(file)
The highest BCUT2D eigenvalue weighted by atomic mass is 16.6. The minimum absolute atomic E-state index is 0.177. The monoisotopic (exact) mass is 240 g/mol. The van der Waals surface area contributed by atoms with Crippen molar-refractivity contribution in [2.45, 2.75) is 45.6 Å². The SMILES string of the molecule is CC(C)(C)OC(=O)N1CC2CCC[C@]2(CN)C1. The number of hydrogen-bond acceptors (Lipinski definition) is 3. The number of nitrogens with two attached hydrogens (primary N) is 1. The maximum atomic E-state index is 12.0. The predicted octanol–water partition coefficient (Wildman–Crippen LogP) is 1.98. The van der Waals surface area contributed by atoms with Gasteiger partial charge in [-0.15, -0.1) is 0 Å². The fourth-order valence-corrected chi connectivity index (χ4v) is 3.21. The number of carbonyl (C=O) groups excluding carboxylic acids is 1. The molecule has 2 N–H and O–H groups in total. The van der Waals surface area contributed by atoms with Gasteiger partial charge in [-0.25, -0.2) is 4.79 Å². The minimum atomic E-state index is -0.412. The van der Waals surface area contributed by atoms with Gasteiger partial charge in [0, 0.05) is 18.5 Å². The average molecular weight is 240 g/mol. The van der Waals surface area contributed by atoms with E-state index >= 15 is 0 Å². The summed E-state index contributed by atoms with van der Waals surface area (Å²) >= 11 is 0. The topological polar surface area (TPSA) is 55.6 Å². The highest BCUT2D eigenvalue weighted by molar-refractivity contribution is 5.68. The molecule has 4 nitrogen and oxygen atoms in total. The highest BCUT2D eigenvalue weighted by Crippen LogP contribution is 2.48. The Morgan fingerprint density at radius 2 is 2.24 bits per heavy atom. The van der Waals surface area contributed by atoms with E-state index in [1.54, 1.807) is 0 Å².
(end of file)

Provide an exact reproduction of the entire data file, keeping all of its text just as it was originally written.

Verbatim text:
The highest BCUT2D eigenvalue weighted by atomic mass is 16.6. The minimum absolute atomic E-state index is 0.177. The monoisotopic (exact) mass is 240 g/mol. The van der Waals surface area contributed by atoms with Crippen molar-refractivity contribution in [2.45, 2.75) is 45.6 Å². The SMILES string of the molecule is CC(C)(C)OC(=O)N1CC2CCC[C@]2(CN)C1. The number of hydrogen-bond acceptors (Lipinski definition) is 3. The number of nitrogens with two attached hydrogens (primary N) is 1. The maximum atomic E-state index is 12.0. The predicted octanol–water partition coefficient (Wildman–Crippen LogP) is 1.98. The van der Waals surface area contributed by atoms with Gasteiger partial charge in [-0.15, -0.1) is 0 Å². The fourth-order valence-corrected chi connectivity index (χ4v) is 3.21. The number of carbonyl (C=O) groups excluding carboxylic acids is 1. The molecule has 2 N–H and O–H groups in total. The van der Waals surface area contributed by atoms with Gasteiger partial charge in [-0.25, -0.2) is 4.79 Å². The minimum atomic E-state index is -0.412. The van der Waals surface area contributed by atoms with Gasteiger partial charge in [0, 0.05) is 18.5 Å². The average molecular weight is 240 g/mol. The van der Waals surface area contributed by atoms with E-state index >= 15 is 0 Å². The summed E-state index contributed by atoms with van der Waals surface area (Å²) >= 11 is 0. The topological polar surface area (TPSA) is 55.6 Å². The highest BCUT2D eigenvalue weighted by molar-refractivity contribution is 5.68. The molecule has 4 nitrogen and oxygen atoms in total. The highest BCUT2D eigenvalue weighted by Crippen LogP contribution is 2.48. The Morgan fingerprint density at radius 2 is 2.24 bits per heavy atom. The van der Waals surface area contributed by atoms with E-state index in [1.54, 1.807) is 0 Å².